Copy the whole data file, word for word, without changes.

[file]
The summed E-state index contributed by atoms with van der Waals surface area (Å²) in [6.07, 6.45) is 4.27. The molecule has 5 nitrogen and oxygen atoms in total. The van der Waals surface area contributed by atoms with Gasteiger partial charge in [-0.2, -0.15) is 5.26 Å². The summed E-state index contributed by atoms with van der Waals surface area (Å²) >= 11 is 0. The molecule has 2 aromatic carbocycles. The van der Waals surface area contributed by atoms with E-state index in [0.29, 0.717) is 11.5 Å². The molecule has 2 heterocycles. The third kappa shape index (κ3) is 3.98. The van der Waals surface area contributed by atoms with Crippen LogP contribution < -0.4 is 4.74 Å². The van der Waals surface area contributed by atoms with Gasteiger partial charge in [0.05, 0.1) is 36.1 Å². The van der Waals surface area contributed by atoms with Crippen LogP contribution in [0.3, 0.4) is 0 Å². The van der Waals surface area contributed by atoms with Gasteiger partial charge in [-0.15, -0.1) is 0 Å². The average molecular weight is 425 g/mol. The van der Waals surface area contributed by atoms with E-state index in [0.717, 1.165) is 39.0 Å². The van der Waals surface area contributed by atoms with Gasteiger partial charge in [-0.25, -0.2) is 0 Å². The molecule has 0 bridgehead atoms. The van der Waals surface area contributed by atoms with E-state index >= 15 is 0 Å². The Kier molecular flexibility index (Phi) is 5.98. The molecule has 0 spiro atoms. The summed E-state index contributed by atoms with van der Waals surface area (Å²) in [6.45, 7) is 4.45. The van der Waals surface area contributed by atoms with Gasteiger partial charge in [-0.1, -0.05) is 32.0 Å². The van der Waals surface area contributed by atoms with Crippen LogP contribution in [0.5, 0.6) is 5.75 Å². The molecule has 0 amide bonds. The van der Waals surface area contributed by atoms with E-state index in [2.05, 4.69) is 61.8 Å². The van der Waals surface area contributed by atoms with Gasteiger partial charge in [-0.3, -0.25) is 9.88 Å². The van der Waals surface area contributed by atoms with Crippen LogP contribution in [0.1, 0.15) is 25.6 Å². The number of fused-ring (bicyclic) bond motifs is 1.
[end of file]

The summed E-state index contributed by atoms with van der Waals surface area (Å²) in [6.07, 6.45) is 4.27. The molecule has 5 nitrogen and oxygen atoms in total. The van der Waals surface area contributed by atoms with Gasteiger partial charge in [-0.2, -0.15) is 5.26 Å². The summed E-state index contributed by atoms with van der Waals surface area (Å²) >= 11 is 0. The molecule has 2 aromatic carbocycles. The van der Waals surface area contributed by atoms with E-state index in [0.29, 0.717) is 11.5 Å². The molecule has 2 heterocycles. The third kappa shape index (κ3) is 3.98. The van der Waals surface area contributed by atoms with Crippen LogP contribution < -0.4 is 4.74 Å². The van der Waals surface area contributed by atoms with Gasteiger partial charge in [0.05, 0.1) is 36.1 Å². The van der Waals surface area contributed by atoms with Crippen LogP contribution in [0.3, 0.4) is 0 Å². The van der Waals surface area contributed by atoms with Gasteiger partial charge in [-0.15, -0.1) is 0 Å². The average molecular weight is 425 g/mol. The van der Waals surface area contributed by atoms with E-state index in [0.717, 1.165) is 39.0 Å². The van der Waals surface area contributed by atoms with Gasteiger partial charge in [-0.25, -0.2) is 0 Å². The molecule has 0 bridgehead atoms. The van der Waals surface area contributed by atoms with E-state index >= 15 is 0 Å². The Kier molecular flexibility index (Phi) is 5.98. The molecule has 0 spiro atoms. The summed E-state index contributed by atoms with van der Waals surface area (Å²) in [6.45, 7) is 4.45. The van der Waals surface area contributed by atoms with Gasteiger partial charge in [-0.1, -0.05) is 32.0 Å². The van der Waals surface area contributed by atoms with Crippen LogP contribution in [0.5, 0.6) is 5.75 Å². The molecule has 0 amide bonds. The van der Waals surface area contributed by atoms with E-state index in [2.05, 4.69) is 61.8 Å². The van der Waals surface area contributed by atoms with Gasteiger partial charge in [-0.3, -0.25) is 9.88 Å². The van der Waals surface area contributed by atoms with Crippen LogP contribution in [0.1, 0.15) is 25.6 Å². The number of fused-ring (bicyclic) bond motifs is 1.